In Strietska-Ilina’s view, foundation skills are vital for lifelong learning. “If people don’t have them, it is very difficult to retrain them” she says. Another important element are core skills or soft skills such as innovation, communication, consumer advice and system thinking. At the same time the Covid-19 crisis is placing increasing demand on people’s adaptability and resilience. “Skills now becoming even more important are strategic and leadership skills” says Strietska-Ilina. “Because we are really dependent on the leaders. This is what we saw so clearly from the report, the whole policy can be dismantled if you don't have leaders that are sensitive to climate change issues.”

“What we are seeing in our previous research” says Joanna Napierala of Cedefop “is that the green transition does not really require that much in the way of new skills. It's more about new ways of thinking, about people’s attitudes and motivation. People use the same types of skills but are applying them to different solutions.”

Research conducted by Cedefop in cooperation with the ILO shows that so-called green skills comprise very specific knowledge within each sector, plus transversal skills. “We are creative, we are innovative, we have problem solving skills” says Napierala. “It's about thinking in a more sustainable way and incorporating the knowledge we have into designing solutions to the problems of the green transition.”

The European Commission’s Joint Research Centres (JRC) are working on a sustainability competence framework. “I think what JRC wants to achieve” says Napierala “is to reach out to the secondary level or even primary level education, so that sustainability competences are taught to everyone from the very, very beginning through lifelong learning.”

“Of course, this green transition is not happening in a vacuum. It's happening together with other megatrends shaping the labour market, such as automation, robotisation and the use of artificial intelligence” she says. This implies a need for upskilling and reskilling across the board, especially in the area of digital skills. “All the occupations that will be created in the future will require advanced digital skills no matter if they are green or not” says Napierala. “But the green transition means as well that we will use more and more technology because that’s what helps us to find solutions to problems.”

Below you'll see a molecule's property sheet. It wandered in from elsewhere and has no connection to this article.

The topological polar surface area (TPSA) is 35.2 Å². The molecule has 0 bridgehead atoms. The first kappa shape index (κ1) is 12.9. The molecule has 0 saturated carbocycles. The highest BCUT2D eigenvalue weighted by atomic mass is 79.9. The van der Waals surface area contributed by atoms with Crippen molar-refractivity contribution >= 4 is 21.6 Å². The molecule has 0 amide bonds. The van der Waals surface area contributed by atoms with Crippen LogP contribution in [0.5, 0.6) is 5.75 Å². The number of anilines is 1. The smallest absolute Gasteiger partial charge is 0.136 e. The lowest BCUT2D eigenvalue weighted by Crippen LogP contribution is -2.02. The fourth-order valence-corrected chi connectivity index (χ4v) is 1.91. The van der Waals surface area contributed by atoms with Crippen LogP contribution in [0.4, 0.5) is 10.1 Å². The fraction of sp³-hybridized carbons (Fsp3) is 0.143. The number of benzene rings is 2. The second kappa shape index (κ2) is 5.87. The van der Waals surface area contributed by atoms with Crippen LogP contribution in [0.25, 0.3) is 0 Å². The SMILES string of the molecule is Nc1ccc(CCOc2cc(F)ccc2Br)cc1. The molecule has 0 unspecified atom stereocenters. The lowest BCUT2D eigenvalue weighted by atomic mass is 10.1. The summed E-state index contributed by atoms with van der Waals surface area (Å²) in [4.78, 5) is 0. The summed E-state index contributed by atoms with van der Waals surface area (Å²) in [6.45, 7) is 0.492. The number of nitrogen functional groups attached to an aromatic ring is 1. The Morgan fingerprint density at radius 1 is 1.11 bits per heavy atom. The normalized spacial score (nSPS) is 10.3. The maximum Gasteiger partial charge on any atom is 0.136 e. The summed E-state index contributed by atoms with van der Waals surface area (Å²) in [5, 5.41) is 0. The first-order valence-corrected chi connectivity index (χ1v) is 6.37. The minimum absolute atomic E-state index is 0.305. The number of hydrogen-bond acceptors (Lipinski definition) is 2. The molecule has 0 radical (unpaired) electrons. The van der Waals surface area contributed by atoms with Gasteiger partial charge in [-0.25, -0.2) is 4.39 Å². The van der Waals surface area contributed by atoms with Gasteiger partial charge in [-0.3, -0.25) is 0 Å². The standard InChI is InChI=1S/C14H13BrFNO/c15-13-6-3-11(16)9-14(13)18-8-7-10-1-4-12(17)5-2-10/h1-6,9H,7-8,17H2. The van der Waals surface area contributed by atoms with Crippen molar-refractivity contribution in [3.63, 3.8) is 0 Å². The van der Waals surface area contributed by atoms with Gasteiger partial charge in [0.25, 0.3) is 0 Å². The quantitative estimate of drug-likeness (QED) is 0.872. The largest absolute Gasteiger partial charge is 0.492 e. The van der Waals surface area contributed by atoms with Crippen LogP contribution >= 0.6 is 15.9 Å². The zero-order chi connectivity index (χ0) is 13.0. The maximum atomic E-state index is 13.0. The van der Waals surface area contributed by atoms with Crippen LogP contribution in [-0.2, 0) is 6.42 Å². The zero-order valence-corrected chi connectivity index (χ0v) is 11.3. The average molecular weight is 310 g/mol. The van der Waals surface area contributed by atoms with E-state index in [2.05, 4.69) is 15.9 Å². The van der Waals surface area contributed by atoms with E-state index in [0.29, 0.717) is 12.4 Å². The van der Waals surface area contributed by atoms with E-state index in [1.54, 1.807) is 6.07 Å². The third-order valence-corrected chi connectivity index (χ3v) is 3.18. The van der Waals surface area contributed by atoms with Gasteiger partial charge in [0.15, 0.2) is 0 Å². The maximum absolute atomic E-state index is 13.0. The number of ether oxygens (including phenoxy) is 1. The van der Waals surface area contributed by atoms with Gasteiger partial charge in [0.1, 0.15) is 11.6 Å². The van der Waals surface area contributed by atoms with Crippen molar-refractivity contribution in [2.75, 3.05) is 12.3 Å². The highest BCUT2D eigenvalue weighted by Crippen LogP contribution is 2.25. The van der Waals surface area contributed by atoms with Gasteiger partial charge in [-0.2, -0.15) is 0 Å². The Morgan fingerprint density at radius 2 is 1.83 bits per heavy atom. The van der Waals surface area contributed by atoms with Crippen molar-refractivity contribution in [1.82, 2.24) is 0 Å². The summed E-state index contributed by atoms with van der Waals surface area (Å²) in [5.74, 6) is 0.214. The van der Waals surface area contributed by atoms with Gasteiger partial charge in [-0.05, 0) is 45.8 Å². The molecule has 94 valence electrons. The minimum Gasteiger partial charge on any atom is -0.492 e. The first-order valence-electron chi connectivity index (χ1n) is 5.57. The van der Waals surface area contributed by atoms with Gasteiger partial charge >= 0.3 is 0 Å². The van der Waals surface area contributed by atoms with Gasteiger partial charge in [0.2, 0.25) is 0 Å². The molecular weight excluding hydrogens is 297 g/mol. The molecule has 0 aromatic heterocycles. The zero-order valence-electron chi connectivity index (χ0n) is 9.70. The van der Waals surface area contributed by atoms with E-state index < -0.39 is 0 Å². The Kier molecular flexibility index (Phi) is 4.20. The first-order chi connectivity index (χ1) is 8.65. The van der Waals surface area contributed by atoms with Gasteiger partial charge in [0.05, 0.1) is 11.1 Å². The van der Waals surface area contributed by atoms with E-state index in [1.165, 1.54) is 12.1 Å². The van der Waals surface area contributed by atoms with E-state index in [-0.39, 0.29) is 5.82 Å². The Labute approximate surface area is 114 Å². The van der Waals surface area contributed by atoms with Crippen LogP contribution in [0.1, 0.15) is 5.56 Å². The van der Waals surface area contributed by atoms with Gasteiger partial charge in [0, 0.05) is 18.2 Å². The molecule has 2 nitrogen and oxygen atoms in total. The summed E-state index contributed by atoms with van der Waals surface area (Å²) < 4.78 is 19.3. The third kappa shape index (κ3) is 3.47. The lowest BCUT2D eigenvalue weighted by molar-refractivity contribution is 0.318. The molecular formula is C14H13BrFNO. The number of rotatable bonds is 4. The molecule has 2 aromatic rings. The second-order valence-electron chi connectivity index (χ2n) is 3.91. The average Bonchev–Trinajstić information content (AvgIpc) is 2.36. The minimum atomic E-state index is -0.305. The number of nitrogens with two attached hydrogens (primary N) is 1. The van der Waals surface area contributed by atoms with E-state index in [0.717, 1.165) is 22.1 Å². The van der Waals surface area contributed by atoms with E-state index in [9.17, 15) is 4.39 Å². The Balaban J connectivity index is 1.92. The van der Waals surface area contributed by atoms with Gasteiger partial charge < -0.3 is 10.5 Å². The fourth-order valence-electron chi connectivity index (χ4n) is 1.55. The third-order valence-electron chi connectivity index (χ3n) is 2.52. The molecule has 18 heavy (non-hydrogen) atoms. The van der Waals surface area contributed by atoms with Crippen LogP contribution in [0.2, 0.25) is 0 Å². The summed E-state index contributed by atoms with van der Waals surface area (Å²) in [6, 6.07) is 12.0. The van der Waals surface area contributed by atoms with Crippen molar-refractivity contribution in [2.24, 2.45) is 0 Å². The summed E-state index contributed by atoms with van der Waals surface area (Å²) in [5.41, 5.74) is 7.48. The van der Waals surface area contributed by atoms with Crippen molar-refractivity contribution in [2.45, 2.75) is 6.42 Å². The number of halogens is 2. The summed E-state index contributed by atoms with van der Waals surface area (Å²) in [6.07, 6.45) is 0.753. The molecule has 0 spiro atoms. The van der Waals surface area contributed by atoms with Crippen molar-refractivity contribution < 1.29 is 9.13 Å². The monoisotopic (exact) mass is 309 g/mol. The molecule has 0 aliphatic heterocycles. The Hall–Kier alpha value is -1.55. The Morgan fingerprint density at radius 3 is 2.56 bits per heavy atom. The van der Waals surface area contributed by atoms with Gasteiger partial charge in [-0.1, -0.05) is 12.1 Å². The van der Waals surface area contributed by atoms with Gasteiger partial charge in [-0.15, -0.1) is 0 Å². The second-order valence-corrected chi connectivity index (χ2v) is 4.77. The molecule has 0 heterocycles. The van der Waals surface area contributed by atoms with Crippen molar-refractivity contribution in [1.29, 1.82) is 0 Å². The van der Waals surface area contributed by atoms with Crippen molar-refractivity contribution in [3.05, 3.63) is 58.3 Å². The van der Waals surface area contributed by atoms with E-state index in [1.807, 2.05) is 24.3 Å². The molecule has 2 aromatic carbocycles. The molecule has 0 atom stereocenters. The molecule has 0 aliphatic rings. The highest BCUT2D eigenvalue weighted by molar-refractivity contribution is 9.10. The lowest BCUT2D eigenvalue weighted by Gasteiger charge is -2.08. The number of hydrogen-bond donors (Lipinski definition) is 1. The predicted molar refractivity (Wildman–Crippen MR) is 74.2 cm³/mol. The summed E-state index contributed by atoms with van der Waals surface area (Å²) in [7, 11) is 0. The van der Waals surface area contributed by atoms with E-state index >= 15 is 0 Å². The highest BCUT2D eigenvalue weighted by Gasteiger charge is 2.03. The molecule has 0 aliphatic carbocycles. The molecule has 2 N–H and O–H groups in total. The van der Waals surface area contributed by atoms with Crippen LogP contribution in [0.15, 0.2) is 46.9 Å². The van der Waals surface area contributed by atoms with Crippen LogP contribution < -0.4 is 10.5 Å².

If we're looking at the bigger picture” says Anastasia Fetsi of the ETF “the impact is going to affect different sectors and different industries differently.” She points out that the automotive sector will still be there and still producing cars, but using very different technologies. This will have an impact on the whole lifecycle of vehicles, including repair and disposal. Other industries, such as coal mining, hydrocarbon extraction and processing are likely to disappear completely.

“The question is how to to address this situation” say Fetsi. “And this is not only about people as individuals, but whole communities, cities, that really depend on carbon intensive industries.” She stresses the importance of regional development and enterprise promotion actions combined with reskilling and upskilling to help people develop their skills and innovation capacities, especially young people.

 “I think the way to go is really to create incentives to make people interested interested in getting retrained and remaining active In the labour market” says Olga Strietska-Ilina. “But there is a hole in the financing side of the story.” She advocates a combination of funding from governments, employers and individuals, and finding more innovative ways to provide access, not linked to employment status.

Our three experts had three different messages for the countries of the EU neighbourhood where the ETF is actively supporting the reform of education and training systems.

“I would recommend to invest in good skills intelligence systems” says Joanna Napierala. “If you know what are the skills needed in the region, you can design the upskilling or reskilling pathways to bring people into new occupations.”

“One piece of advice would be really to have a clear vision of what you want to achieve” says Olga Strietska-Ilina.  “And then you can discuss with all the stakeholders involved, including the private sector, workers, education and training providers on how to achieve it.”

 Anastasia Fetsi does not hesitate. “Building lifelong learning systems” she says. “We should see this transition in its time perspective. It is not just once that people have to be retrained, they have to permanently develop their skills and potential for the foreseeable future.”

Fetsi is optimistic about the potential of the green transition to usher in more inclusive models of development. “I'm talking about new systems, new ways of thinking about how we grow as societies” she says. “If it is a model that is based more on consultation and collaboration and inclusiveness, and less inequalities, is that utopic? Maybe, but if we take it as such, we will never reach it."